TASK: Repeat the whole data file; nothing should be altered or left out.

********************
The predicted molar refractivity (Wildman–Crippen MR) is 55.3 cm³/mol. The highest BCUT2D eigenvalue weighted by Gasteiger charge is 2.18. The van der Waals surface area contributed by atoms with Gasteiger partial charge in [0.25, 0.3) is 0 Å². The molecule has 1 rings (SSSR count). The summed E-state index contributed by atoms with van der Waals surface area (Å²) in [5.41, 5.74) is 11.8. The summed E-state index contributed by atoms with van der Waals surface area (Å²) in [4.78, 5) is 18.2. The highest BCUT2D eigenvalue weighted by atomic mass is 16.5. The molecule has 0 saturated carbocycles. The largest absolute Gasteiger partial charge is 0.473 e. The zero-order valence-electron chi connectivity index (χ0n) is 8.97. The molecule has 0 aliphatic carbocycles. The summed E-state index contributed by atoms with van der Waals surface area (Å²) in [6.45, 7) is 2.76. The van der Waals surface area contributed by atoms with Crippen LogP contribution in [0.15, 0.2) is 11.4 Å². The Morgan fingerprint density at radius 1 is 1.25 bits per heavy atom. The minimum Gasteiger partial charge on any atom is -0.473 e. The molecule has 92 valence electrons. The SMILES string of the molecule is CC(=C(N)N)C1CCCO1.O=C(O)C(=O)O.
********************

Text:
The predicted molar refractivity (Wildman–Crippen MR) is 55.3 cm³/mol. The highest BCUT2D eigenvalue weighted by Gasteiger charge is 2.18. The van der Waals surface area contributed by atoms with Gasteiger partial charge in [0.25, 0.3) is 0 Å². The molecule has 1 rings (SSSR count). The summed E-state index contributed by atoms with van der Waals surface area (Å²) in [5.41, 5.74) is 11.8. The summed E-state index contributed by atoms with van der Waals surface area (Å²) in [4.78, 5) is 18.2. The highest BCUT2D eigenvalue weighted by atomic mass is 16.5. The molecule has 0 saturated carbocycles. The largest absolute Gasteiger partial charge is 0.473 e. The zero-order valence-electron chi connectivity index (χ0n) is 8.97. The molecule has 0 aliphatic carbocycles. The summed E-state index contributed by atoms with van der Waals surface area (Å²) in [6.45, 7) is 2.76. The van der Waals surface area contributed by atoms with Crippen LogP contribution in [0.15, 0.2) is 11.4 Å². The Morgan fingerprint density at radius 1 is 1.25 bits per heavy atom. The minimum Gasteiger partial charge on any atom is -0.473 e. The molecule has 92 valence electrons. The SMILES string of the molecule is CC(=C(N)N)C1CCCO1.O=C(O)C(=O)O.